Cancer Control Research5R21CA131616-02
Conklin, Heather M.
WORKING MEMORY PERFORMANCE AMONG CHILDHOOD BRAIN TUMOR SURVIVORS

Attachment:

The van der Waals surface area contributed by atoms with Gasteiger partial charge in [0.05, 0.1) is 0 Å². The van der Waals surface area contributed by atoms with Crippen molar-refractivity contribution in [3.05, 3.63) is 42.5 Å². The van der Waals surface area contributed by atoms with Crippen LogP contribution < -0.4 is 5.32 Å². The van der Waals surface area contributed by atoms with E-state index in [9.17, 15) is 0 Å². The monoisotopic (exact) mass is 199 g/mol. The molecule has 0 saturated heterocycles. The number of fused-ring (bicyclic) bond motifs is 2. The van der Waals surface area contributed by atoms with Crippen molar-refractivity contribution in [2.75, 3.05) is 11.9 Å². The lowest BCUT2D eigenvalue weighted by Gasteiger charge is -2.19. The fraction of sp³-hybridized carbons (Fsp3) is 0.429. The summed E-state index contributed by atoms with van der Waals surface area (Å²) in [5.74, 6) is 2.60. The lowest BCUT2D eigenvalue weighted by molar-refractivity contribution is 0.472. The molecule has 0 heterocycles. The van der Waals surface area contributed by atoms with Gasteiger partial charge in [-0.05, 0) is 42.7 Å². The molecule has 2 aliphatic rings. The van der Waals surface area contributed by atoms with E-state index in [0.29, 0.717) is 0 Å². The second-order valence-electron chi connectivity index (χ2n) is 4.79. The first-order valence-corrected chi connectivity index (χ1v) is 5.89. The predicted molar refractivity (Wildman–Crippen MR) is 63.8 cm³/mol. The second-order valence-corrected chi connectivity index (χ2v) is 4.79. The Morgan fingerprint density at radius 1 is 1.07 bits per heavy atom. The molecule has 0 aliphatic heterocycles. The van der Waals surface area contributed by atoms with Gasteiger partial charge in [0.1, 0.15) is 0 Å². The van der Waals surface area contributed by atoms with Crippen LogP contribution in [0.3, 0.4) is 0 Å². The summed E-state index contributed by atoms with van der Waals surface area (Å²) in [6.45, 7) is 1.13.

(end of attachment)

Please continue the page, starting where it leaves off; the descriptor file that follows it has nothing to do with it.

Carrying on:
DESCRIPTION (provided by applicant): Children treated for brain tumors consistently demonstrate declines on global measures of cognitive functioning, including intellectual functioning, which are associated with academic failure, high unemployment rates and a reduced quality of life. Recent research suggests that impairments in specific areas of functioning including attention, working memory and processing speed may be more proximal contributors to these global declines. Improved specification of cognitive changes following treatment is crucial for identifying vulnerable neural pathways and developing targeted interventions. Working memory (the ability to maintain and manipulate information on-line) is an ideal system to investigate in this regard as it is a well defined ability (behaviorally and neuroanatomically) that supports many higher level cognitive skills. Further, working memory has been shown to depend on frontal brain areas that are protracted in development, with increases in cerebral white matter extending into the third decade of life. Given that children treated for brain tumors demonstrate a significant loss of white matter, in contrast to expected developmental maturation, working memory may be particularly vulnerable to treatment effects. The neurotransmitter dopamine is critically important for functions mediated by the prefrontal cortex. The Met polymorphism of the catechol O-methyltransferase (COMT) gene, which results in greater availability of prefrontal dopamine, is associated with better working memory performance in healthy children. Therefore, the COMT Met polymorphism may serve as a resiliency factor against the emergence of working memory deficits in children treated for brain tumors. In the proposed study, childhood brain tumor survivors, solid tumor controls (with no history of CNS-directed therapy) and sibling controls will complete laboratory measures of cognitive skills (e.g., working memory, recognition memory and IQ) while their parents complete a questionnaire assessing childhood executive functions. Buccal (cheek) samples will be gathered for DNA extraction. Study aims include: assessing working memory performance of childhood brain tumor survivors relative to solid tumor survivors and healthy siblings using novel laboratory measures (Specific Aim 1), investigating the relationship between polymorphisms of the COMT gene and working memory performance (Specific Aim 2) and evaluating the association between laboratory measures of working memory and parent report measures of child executive functioning (Specific Aim 3). It is hypothesized that: 1. childhood brain tumor survivors will perform worse than solid tumor and sibling controls on working memory tasks, 2. working memory task performance will correlate with IQ, 3. children with the COMT Met/Met genotype will perform better on working memory tasks and 4. laboratory working memory measures will correlate with parent report measures of executive functioning. The proposed research may assist in isolating the fundamental causes underlying cognitive deficits associated with cancer therapy and aid in the discovery of targets for behavioral and pharmacological interventions to improve cognitive function in cancer survivors. PUBLIC HEALTH RELEVANCE: Greater specification of cognitive changes following CNS-directed treatment for childhood cancer is imperative for isolating vulnerable neural pathways and developing targeted cognitive interventions. Identification of resiliency factors against the emergence of cognitive dysfunction can improve prognostication, guide selection of treatments that vary in neurotoxicity based on individualized cognitive risk and open the door for novel behavioral and pharmacological interventions.